This week news broke that Drake’s upcoming album, “Views from the 6,” would be an Apple Music “exclusive.”
This seemed like a huge win for Apple, which signed a (reportedly) $19 million contract with Drake last year, but had so far only gotten a one-week window of exclusive Drake music. The fact that the album was being specifically touted as an “exclusive” suggested that window might be longer this time around.
Not so, Apple confirmed to BuzzFeed’s Brendan Klinkenberg. “Views from the 6” will only be an Apple Music exclusive for one week, putting it on par with Rihanna’s exclusive window on Tidal.
The idea of exclusive windows has been hotly debated in the music streaming industry over the past few months.
Jay Z’s service Tidal, in particular, has shown both the pros and cons. Kanye’s new album, which was a Tidal exclusive for over a month, rocketed Tidal up the app download charts to the top spot. But the release also served to remind the industry that people hadn’t forgot how to pirate music: Kanye’s album was downloaded illegally 500,000 times on its first day alone. This suggests that while Kanye’s album did its job in driving interest for Tidal, it left some pirate money on the table.
Spotify, the most prominent music service at 30 million paying subscribers, has come out swinging against exclusive releases.
“We’re not really in the business of paying for exclusives, because we think they’re bad for artists and they’re bad for fans,” Jonathan Prince, Spotify’s head of communications told The Verge. “Artists want as many fans as possible to hear their music, and fans want to be able to hear whatever they’re excited about or interested in — exclusives get in the way of that for both sides. Of course, we understand that short promotional exclusives are common and we don’t have an absolute policy against them, but we definitely think the best practice for everybody is wide release.”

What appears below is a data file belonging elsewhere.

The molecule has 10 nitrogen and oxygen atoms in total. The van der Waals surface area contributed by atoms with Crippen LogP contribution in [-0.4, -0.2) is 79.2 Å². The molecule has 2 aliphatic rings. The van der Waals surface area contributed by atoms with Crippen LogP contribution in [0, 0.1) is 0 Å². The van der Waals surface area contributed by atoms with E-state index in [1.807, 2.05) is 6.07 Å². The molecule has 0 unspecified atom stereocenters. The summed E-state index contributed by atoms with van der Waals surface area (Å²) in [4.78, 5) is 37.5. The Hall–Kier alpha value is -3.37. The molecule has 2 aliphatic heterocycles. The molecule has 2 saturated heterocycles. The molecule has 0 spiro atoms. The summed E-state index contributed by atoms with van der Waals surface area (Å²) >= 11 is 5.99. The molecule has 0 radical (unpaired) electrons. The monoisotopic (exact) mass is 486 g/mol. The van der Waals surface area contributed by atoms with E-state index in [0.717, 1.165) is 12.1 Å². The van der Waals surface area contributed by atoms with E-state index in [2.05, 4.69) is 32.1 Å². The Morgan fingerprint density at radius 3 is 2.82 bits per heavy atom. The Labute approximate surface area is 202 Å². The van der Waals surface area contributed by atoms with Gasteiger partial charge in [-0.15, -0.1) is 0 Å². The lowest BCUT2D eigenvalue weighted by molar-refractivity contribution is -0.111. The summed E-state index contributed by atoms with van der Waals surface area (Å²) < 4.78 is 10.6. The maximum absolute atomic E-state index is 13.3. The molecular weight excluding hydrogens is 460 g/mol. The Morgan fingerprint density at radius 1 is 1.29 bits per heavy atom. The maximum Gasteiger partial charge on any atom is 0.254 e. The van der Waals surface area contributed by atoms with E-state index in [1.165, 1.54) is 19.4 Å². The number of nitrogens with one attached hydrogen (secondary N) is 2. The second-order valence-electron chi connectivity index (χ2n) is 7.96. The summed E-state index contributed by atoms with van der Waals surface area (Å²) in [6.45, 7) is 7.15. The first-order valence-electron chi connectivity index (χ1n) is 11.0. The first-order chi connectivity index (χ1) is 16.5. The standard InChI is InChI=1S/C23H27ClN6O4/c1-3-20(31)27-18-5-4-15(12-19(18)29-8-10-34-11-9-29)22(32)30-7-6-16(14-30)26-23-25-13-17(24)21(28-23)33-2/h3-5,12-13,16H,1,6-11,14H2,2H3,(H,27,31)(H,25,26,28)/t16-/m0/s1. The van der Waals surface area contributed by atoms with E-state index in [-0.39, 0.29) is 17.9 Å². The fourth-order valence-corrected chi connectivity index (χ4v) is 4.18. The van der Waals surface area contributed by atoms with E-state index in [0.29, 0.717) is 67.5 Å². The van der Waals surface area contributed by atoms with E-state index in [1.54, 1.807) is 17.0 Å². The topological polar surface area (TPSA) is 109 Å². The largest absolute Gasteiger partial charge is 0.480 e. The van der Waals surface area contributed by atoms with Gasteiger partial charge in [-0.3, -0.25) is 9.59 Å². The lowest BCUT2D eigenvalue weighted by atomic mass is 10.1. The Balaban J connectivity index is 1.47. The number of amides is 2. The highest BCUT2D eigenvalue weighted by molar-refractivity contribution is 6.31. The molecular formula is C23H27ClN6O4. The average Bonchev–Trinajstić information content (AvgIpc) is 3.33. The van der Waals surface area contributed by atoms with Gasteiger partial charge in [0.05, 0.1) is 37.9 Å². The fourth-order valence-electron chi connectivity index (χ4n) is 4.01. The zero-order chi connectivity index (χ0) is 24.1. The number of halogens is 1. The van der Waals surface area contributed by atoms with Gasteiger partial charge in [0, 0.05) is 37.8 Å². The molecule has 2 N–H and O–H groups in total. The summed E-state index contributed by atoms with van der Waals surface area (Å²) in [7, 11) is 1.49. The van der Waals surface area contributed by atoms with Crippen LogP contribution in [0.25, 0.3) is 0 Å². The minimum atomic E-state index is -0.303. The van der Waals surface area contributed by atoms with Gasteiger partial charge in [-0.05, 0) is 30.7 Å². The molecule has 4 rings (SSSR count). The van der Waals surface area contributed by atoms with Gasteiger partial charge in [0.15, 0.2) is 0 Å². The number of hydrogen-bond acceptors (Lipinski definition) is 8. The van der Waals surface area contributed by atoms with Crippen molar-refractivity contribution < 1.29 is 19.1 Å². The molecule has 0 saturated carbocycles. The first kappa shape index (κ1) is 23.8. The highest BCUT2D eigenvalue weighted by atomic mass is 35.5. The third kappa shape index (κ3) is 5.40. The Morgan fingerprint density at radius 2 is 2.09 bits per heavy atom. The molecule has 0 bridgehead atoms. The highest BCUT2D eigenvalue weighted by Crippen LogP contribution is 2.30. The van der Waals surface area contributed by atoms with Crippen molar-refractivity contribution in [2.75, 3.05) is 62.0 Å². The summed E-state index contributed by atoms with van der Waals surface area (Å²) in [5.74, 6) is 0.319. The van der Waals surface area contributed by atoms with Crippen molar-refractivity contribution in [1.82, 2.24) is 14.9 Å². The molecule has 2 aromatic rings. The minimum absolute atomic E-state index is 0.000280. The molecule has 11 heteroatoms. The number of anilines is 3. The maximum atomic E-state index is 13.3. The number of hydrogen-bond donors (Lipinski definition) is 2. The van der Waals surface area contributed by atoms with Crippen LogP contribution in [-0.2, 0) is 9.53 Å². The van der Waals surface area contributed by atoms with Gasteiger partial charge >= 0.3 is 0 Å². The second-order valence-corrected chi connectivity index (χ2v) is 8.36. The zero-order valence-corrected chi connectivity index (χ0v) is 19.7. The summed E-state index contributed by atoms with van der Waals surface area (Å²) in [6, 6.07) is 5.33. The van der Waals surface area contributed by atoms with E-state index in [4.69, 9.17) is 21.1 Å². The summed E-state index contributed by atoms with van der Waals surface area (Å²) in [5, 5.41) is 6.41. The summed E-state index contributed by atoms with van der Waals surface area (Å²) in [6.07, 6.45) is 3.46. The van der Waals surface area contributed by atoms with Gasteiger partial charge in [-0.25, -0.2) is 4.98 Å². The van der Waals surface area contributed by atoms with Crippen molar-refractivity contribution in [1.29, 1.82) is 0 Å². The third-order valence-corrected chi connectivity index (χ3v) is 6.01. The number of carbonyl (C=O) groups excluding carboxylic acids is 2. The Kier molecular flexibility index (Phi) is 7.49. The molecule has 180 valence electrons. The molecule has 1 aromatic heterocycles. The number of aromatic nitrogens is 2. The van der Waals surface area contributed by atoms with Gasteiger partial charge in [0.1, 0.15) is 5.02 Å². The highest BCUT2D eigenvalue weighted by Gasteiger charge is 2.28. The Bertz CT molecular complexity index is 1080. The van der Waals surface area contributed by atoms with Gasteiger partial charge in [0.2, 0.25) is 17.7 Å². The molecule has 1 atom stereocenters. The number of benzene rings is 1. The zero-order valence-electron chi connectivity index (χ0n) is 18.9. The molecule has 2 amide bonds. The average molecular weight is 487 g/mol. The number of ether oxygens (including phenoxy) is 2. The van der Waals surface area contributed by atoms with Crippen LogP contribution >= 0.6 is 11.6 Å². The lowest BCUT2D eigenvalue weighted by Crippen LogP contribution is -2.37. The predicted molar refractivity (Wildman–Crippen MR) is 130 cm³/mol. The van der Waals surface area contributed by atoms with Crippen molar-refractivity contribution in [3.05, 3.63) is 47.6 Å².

Pandora, while not as critical as Spotify, has not embraced exclusives in the same way as Tidal and Apple Music.
Pandora CPO Chris Phillips told Business Insider that when he thinks about exclusives, it’s mostly around things like live events, not recordings. “I do think that there’s an opportunity, for example, to have a live-streaming event that could be kind of exclusively on a platform,” he said.
But as far as having an album that exclusively exists on one streaming service, Phillips doesn’t think it makes much sense for artists.
“I think on the artist incentive side, it’s pretty tough to keep your music on just one service, because you’re limiting your reach, especially if you’re a new artist.”